Work on a proper storage facility for the waste only started in early 2010. And as late as June that year, former Malaysian premier Dr. Mahathir Mohamad, an opponent of nuclear power in the country, stated that “in Malaysia, we do have nuclear waste which perhaps the public is not aware of. We had to bury the tin tailings in Perak, deep in the ground. But the place is still not safe. Almost one square mile of that area is dangerous.” Outspoken though ex-Premier Mohamad may have been, his remarks were not entirely correct. For an inspection of the 80,000 drums containing the radioactive waste in the dump revealed that they were in fact loaded with thorium hydrochloride, not tin tailings.
 
In Malaysia, continuing public protest has delayed the opening of a rare earth refinery plant by Australia’s Lynas Corporation in Gebeng, Kuantan. The plant, originally scheduled to start operating last year, would be the largest of its kind in the world. The plan is to process lanthanide ore shipped in from Mount Weld Mine, in Western Australia.
 
A temporary operating licence (TOL) granted last year has been suspended by the authorities. “We need the TOL as fast as possible to prove this plant is safe,” says Lynas Malaysia’s Managing Director Mashal Ahmad. Despite the widespread public protest in the wake of the Buket Merah disaster, Ahmad is confident that Lynas will eventually get the go-ahead for the plant.
 
Asked why the Gebeng site was chosen, Ahmad refers to the problem of water supply for refinery plants in Western Australia. “Even in Perth, it is very difficult to get sufficient amounts of water. The water in the region comes from desalination plants,” he explains. “Water is expensive in Western Australia. It would not be economical to build the plant there. But there is water in Kuantan.”
 
Another argument in favour of a Malaysian plant that Lynus have persistently put forward is that it would provide the country with a local rare earth source for its burgeoning high-tech industry. However, one aspect that Lynus representatives prefer not to refer to is the much tighter environmental regulations that a refinery plant would be subject to in Australia.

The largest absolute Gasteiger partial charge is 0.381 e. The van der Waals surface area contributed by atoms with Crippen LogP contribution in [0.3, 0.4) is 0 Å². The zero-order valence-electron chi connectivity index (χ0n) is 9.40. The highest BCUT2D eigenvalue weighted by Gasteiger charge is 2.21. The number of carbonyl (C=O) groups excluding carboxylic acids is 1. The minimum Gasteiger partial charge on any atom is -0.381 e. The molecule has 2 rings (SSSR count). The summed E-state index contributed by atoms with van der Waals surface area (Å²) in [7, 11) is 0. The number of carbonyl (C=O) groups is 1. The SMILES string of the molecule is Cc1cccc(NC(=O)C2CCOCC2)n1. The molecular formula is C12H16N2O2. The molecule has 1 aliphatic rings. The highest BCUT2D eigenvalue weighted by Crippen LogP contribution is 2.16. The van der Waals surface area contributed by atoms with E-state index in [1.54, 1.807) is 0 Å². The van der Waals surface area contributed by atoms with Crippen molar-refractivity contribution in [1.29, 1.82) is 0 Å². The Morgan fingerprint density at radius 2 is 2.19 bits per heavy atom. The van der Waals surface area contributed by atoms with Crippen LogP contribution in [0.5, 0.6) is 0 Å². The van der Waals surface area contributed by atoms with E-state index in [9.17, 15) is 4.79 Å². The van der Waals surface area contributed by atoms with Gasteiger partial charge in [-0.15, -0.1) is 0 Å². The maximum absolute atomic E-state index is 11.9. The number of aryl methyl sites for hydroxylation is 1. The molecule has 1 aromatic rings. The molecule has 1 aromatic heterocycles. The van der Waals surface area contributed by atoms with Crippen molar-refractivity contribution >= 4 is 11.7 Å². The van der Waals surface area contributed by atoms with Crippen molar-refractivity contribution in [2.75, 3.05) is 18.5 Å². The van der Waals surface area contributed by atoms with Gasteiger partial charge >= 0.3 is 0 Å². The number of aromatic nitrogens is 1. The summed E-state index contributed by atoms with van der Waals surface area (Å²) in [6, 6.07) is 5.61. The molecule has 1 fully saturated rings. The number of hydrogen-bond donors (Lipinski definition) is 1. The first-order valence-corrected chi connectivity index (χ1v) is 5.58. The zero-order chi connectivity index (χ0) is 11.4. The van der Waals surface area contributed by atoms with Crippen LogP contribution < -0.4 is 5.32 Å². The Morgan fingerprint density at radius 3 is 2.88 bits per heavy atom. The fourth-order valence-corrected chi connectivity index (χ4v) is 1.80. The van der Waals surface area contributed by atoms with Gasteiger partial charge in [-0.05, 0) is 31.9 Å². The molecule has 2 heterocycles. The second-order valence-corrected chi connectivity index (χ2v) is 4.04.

Occupational health and safety specialist Dr. T. Jayabalan heavily objects to the new Gebeng plant, referring to toxic waste that can travel for miles in winds. “It creates a path of harm,” he says. “And people are unaware what this harm is.”
 
Obviously, governments imposing tough regulations on mining and processing operations can at least help stem the spread of wildcat mines and their disastrous effects. But state intervention is no ultimate guarantee that pollution will be prevented, as the long history of the Buket Merah disaster shows.
 
Wherever the optimum locations for the world’s chief sources of rare earths turn out to be in the end, the prospect of green energy technologies becoming widespread in the industrialised countries at the expense of the environment and people’s health elsewhere seems rather worrying. And it seems ironic that the waste from processing input for the new technologies could serve the revival of one of the very technologies they were supposed to render obsolete: nuclear power.
 
Author: Michael Gardner, Journalist, Bonn/Germany